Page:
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Uber Elevate Announces Shortlist of Third Air-Taxi City

The company is looking for an international partner for air taxi launch and is introducing Uber Eats by drone.

Uber eCRM Photo: Courtesy Uber

Uber is serious about adding flying urban taxis to its list of services by 2023, and now it’s taking its aerial ambitions even further, with plans to expand internationally—and to deliver dinner to your door via drone. The company recently took its show on the road to Japan, where during a one-day conference in Tokyo, the company announced a shortlist of five countries where it could experiment with its urban flying taxi service by 2020.

In addition to the U.S. launch sites in Dallas-Fort Worth, Texas, and Los Angeles, Uber plans test flights in one of these five countries: Japan, India, Australia, Brazil, or France. Uber has partnered with industry heavyweights Airbus, Bell Helicopter, Aurora Flight Sciences (now part of Boeing), and other major players to help move their aviation dreams to reality.

While in Tokyo, Uber also announced that it plans to add drones to its takeout-delivery service, Uber Eats—currently powered by fleets of Uber drivers—which is already expanding worldwide. The drone technology is now being tested in San Diego. The support systems in development for Uber Elevate’s air-taxi vision also will help manage the drone service, the company says.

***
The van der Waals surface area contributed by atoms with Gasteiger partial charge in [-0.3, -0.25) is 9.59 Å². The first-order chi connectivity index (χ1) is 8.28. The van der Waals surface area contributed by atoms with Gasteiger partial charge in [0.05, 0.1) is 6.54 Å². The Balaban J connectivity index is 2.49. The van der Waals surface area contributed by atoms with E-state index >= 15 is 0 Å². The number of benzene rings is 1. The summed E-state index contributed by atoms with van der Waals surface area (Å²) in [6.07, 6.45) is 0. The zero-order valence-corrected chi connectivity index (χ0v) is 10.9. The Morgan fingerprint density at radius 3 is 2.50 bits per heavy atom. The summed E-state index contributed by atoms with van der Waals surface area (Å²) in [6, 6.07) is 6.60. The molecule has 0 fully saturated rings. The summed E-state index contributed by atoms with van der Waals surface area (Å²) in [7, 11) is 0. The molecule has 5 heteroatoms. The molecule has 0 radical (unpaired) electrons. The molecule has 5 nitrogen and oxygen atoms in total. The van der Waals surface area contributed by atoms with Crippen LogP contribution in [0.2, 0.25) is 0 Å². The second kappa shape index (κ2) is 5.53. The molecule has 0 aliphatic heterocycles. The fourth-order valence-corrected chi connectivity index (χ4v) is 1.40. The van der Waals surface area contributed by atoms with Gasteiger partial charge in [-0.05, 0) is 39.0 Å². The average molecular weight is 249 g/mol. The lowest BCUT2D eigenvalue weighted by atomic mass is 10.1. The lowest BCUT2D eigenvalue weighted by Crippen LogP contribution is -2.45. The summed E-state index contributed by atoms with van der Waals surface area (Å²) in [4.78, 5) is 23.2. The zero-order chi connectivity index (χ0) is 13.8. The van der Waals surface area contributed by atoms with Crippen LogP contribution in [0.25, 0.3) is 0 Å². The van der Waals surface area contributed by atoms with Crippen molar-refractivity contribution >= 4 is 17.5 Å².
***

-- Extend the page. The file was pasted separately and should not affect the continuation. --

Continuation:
Mark Moore, the former NASA engineer who is now Uber Elevate’s director of engineering, said at the Tokyo expo that advances in distributed-electric propulsion open up a whole new design space. With more than 100 concepts in development worldwide, “This could be the next Golden Age of aviation, in terms of innovation,” Moore said.

The Tokyo conference was hosted by Japan’s ministries for the economy, transport, and tourism, bringing together stakeholders in the public and private sectors to bring flying taxis to Japan’s crowded urban landscapes. Besides Uber, representatives from Cartivator, Tetra, and Temma and more also presented their latest concepts for the next generation of aerial transport.

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